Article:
As expected, I may ping docker2 container from docker1 container and vice-versa but the same doesn’t apply between neither docker1 and docker3 nor docker2 and docker3 because they are not sitting on the same network bridge.

$ sudo docker exec -ti docker1 ping -c2 docker2
PING docker2 (172.19.0.3) 56(84) bytes of data.
64 bytes from docker2.frontend-server (172.19.0.3): icmp_seq=1 ttl=64 time=0.088 ms
64 bytes from docker2.frontend-server (172.19.0.3): icmp_seq=2 ttl=64 time=0.058 ms
…
$ sudo docker exec -ti docker2 ping -c2 docker1
PING docker1 (172.19.0.2) 56(84) bytes of data.
64 bytes from docker1.frontend-server (172.19.0.2): icmp_seq=1 ttl=64 time=0.084 ms
64 bytes from docker1.frontend-server (172.19.0.2): icmp_seq=2 ttl=64 time=0.054 ms
...
$ sudo docker exec -ti docker1 ping -c2 docker3
ping: unknown host docker3
...

 

From a network perspective, on the host we may notice the creation of two additional bridge interfaces and 3 virtual Ethernet adapters after the creation of the containers.

$ brctl show
bridge name     bridge id               STP enabled     interfaces
br-5c6f48269d2b         8000.0242ddad1660       no              veth79ae355
br-b1fbde4f4674         8000.02424bebccdd       no              vethb66deb8
                                                        vethbf4ab2d
docker0         8000.02422ad07e76       no
$ ip a | egrep "^[1-9][1-9]"
25: br-5c6f48269d2b: <BROADCAST,MULTICAST,UP,LOWER_UP> mtu 1500 qdisc noqueue state UP
28: br-b1fbde4f4674: <BROADCAST,MULTICAST,UP,LOWER_UP> mtu 1500 qdisc noqueue state UP
58: vethb66deb8@if57: <BROADCAST,MULTICAST,UP,LOWER_UP> mtu 1500 qdisc noqueue master br-b1fbde4f4674 state UP
64: veth79ae355@if63: <BROADCAST,MULTICAST,UP,LOWER_UP> mtu 1500 qdisc noqueue master br-5c6f48269d2b state UP

 

If I want to make the docker3 container reachable from docker2 container I may simply connect the latter to the corresponding network as shown below:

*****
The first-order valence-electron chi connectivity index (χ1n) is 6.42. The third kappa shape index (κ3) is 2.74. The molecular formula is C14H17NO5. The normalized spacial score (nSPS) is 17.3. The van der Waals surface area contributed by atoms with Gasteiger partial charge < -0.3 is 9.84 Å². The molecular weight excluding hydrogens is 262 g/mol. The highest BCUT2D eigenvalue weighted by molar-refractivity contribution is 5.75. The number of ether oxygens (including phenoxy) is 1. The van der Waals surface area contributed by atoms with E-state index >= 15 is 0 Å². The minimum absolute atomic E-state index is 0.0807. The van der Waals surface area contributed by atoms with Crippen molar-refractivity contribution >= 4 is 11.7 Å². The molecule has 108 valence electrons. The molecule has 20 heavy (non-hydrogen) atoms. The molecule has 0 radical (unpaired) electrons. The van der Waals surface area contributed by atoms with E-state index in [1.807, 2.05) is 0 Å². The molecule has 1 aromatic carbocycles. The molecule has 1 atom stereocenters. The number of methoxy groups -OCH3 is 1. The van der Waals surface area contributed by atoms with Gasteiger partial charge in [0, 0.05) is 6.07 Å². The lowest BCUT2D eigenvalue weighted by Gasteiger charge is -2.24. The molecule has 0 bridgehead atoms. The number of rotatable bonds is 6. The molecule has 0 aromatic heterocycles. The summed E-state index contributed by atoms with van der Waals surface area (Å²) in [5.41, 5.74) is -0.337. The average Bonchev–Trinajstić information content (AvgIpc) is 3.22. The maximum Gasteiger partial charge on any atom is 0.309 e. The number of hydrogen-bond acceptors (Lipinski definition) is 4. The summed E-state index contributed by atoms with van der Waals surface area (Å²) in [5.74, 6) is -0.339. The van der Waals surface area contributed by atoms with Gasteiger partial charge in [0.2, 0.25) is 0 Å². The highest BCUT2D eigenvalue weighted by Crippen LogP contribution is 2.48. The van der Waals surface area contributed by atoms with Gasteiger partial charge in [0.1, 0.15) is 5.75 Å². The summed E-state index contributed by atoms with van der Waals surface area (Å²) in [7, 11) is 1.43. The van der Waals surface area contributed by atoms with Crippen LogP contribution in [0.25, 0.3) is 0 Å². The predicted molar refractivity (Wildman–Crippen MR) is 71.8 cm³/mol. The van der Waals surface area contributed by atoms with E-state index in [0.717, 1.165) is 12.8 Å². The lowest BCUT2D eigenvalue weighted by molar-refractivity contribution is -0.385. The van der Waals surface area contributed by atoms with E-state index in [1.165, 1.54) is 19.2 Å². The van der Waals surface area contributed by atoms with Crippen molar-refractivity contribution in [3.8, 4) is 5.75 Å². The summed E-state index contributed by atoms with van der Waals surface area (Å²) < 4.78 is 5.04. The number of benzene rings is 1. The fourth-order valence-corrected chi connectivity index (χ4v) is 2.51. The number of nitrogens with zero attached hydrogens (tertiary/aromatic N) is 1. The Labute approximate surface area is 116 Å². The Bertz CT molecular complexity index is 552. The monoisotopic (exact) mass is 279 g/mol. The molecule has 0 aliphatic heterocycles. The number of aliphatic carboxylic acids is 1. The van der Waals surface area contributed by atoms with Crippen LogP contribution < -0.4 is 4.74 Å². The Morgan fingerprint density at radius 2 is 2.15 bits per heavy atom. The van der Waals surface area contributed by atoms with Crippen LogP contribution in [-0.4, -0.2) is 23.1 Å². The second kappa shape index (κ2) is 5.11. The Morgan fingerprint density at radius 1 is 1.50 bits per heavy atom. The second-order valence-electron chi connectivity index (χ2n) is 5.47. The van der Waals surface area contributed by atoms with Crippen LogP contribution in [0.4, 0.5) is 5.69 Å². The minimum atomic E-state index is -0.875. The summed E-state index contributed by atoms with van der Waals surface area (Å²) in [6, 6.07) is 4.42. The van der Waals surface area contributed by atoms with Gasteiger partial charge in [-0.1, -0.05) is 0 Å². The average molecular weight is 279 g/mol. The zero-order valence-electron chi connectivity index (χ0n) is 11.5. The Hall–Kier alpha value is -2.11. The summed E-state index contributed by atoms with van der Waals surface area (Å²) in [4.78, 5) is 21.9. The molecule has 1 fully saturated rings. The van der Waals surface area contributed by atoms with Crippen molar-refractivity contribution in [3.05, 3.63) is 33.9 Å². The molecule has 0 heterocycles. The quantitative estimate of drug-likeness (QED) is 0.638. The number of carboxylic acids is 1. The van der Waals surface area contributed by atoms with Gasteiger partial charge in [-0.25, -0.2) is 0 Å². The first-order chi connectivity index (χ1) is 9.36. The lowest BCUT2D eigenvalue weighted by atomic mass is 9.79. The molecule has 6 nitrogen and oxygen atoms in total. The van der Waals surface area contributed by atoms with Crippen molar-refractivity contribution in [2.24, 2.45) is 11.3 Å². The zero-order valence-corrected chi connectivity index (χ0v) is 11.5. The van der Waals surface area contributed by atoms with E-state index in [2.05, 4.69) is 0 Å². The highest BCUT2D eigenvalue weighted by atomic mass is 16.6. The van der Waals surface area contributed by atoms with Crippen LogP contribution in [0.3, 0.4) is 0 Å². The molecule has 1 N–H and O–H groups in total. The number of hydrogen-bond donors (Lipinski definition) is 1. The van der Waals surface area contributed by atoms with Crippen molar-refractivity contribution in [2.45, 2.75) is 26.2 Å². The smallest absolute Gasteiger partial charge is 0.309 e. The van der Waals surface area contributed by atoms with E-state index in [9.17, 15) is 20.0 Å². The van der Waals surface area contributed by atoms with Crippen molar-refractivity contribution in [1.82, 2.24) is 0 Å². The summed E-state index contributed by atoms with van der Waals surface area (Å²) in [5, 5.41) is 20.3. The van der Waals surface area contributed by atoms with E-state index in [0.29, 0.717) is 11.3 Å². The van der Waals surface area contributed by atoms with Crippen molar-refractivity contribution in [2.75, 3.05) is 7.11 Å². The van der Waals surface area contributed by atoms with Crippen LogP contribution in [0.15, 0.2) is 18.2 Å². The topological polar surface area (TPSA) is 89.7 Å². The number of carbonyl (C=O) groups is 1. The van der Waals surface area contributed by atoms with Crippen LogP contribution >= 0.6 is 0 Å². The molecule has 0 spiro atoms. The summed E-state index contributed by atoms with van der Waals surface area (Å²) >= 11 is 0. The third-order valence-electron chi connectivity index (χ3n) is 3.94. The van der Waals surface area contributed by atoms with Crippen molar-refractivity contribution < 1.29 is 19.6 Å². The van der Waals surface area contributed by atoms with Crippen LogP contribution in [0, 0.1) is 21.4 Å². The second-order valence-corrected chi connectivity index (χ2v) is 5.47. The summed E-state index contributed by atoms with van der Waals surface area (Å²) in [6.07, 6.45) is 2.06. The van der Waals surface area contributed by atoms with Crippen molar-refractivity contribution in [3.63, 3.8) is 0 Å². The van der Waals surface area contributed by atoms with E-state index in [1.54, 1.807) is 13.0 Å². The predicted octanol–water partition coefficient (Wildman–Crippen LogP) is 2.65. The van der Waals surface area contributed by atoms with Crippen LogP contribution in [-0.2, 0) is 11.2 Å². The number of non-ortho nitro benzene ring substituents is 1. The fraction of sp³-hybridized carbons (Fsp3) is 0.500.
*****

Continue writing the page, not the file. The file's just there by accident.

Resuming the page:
$ sudo docker network connect backend-server docker2

$ sudo docker inspect docker2
[
"Networks": {
                "backend-server": {
                    "IPAMConfig": {},
                    "Links": null,
                    "Aliases": [
                        "d95014602fe2"
                    ],
                    "NetworkID": "5c6f48269d2b752bf1f43efb94437957359c6a72675380c16e11b2f8c4ecaaa1",
                    "EndpointID": "4daef42782b22832fc98485c27a0f117db5720e11d806ab8d8cf83e844ca6b81",
                    "Gateway": "172.20.0.1",
                    "IPAddress": "172.20.0.3",
                    "IPPrefixLen": 16,
                    "IPv6Gateway": "",
                    "GlobalIPv6Address": "",
                    "GlobalIPv6PrefixLen": 0,
                    "MacAddress": "02:42:ac:14:00:03",
                    "DriverOpts": null
                },
                "frontend-server": {
                    "IPAMConfig": null,
                    "Links": null,
                    "Aliases": [
                        "d95014602fe2"
                    ],
                    "NetworkID": "b1fbde4f4674386a0e01b7ccdee64ed8b08bd8505cd7f0021487d32951035570",
                    "EndpointID": "651ad7eaad994a06658941cda7e51068a459722c6d10850a4b546382c44fff86",
                    "Gateway": "172.19.0.1",
                    "IPAddress": "172.19.0.3",
                    "IPPrefixLen": 16,
                    "IPv6Gateway": "",
                    "GlobalIPv6Address": "",
                    "GlobalIPv6PrefixLen": 0,
                    "MacAddress": "02:42:ac:13:00:03",
                    "DriverOpts": null
                }
            }
]

 

You may notice the container is connected to the frontend-server and backend-server as well thanks to an additional network interface created at same time.

$ sudo docker exec -it docker2 ip a show | grep eth
59: eth0@if60: <BROADCAST,MULTICAST,UP,LOWER_UP> mtu 1500 qdisc noqueue state UP group default
    link/ether 02:42:ac:13:00:03 brd ff:ff:ff:ff:ff:ff
    inet 172.19.0.3/16 brd 172.19.255.255 scope global eth0
68: eth2@if69: <BROADCAST,MULTICAST,UP,LOWER_UP> mtu 1500 qdisc noqueue state UP group default